What happens when two powerful brands pair up to produce a new product? You get K.C. Masterpiece Lay’s Potato Chips, Eddie Bauer Edition Ford Explorers, Pillsbury Brownies with Hershey’s Chocolate, and Crest with Scope—to name a few. Well-established brands benefit from these types of partnerships because each is able to introduce a new product to an existing, already receptive target market.

It’s called Co-Branding: it’s nothing new and it’s not just for products. Think Michael Jordan and Nike back in the 1990’s. Co-branding involves businesses (representing company, product, or service brands) and/or professionals (personal brands) pairing together to strategically boost their individual brands. The result is a heightened awareness of both brands, a broader reach by opening new markets, and reduced risk of disrupting consumer confidence.

Leveraging Consumer Confidence

Customers already loyal to the Tide brand are more likely to grab Tide with Febreze in the laundry detergent aisle, as opposed to a new plain ol’ Febreze laundry detergent. These consumers see Tide as a trustworthy brand, and Febreze as an added bonus. Tide buyers never have to ask, “Can I trust Febreze to get my clothes clean?” when Febreze is paired with the trusted Tide brand.

These types of new products and services appeal to an existing market to an often subconscious degree! Tide buyers immediately see Febreze, known for eliminating odors, as a helpful additional benefit to their favorite detergent. …and I’m guessing the new Doritos Locos Tacos from Taco Bell is reaching an overlapping market segment of late-night tokers with the munchies, delighted by the bonus junk food in their junk food.

Not Just For the Big Boys

So maybe your brand isn’t quite as big as Tide or Lay’s or Pillsbury. Co-branding is still an excellent branding strategy for your small- to medium-sized business. The trick to establishing a successful co-brand is to explore your existing, well-developed relationships with other like-minded business owners.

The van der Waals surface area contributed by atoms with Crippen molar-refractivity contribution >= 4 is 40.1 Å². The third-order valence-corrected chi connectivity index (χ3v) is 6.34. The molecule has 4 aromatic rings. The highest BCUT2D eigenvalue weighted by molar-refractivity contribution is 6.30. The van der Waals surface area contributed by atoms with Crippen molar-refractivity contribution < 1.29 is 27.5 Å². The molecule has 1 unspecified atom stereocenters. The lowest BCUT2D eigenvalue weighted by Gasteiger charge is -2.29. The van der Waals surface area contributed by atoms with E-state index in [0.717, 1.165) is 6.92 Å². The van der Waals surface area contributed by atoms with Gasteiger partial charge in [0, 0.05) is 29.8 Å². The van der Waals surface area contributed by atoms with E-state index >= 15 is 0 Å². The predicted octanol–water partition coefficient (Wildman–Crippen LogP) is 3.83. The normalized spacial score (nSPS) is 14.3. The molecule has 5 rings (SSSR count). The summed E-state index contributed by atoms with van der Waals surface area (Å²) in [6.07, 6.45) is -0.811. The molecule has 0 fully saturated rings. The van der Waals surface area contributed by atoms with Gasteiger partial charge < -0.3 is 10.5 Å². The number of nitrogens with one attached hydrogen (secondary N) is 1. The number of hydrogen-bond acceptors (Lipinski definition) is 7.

My radio show, for example, Brand with Impact! features myself, Nora D. Richardson, as the resident Branding Expert and Susan Jeanne Mertz as the Marketing Guru. We’re two small business owners coming together for the greater good of our respective target markets to share collaborative information and to formulate multi-faceted solutions. By working together we can better offer our audience secrets, tips, and tricks to branding and marketing successfully. (Catch our online radio show every Tuesday from 5-7pm EST on www.KineticHiFi.com.)

Say you’re a graphic designer. You could pair with a copywriter to produce full-service website design and content writing services. If you’re an accountant, you could partner up with a business analyst to produce an e-book on strategic planning. If you make candles at home, you could pair with a colleague who dyes colorful scarves to set up shop at local trade shows at a reduced cost or to offer discounted gift packages.

The possibilities are endless—you just need to be a little creative.

Not Without Risk

While co-branding can be the boost your brand needs, it’s important to choose your co-branding partner carefully. What if your co-branding partner experiences a fall in performance or some kind of publicized scandal? You could be seen as guilty by association. Your brand and your business as a whole could be damaged in the wake of that backlash.

To prevent potential co-branding issues, always:

  • Research your target market(s). This applies to both your existing market (has your market changed at all lately?) and the market of your co-branding partner (is this an appealing crossover product or service?). You must be sure the partnership will be truly mutually beneficial.
  • Research your potential co-branding partner. Be sure you’re aware of any past issues that might cloud the reputation of your business and your brand.
  • Develop a relationship first. As a small business owner, you’ll likely put a lot of time and trust into your co-branding partner and your collaborative efforts. Be sure you foresee this as a positive experience.
  • Set up guidelines in advance. What are the rules of your partnership? Who gets certain referrals? How is money divided? How will you market your new co-branding strategy? If you’re putting a lot of money and time into your co-branding effort, you should consider consulting a lawyer and drafting up a contract.

When you do it right, the benefits of co-branding far outweigh the risks. Envision a target market you’re looking to explore. Who among your business colleagues appeals to that audience most? And there you go—you’re off on your first co-branding adventure!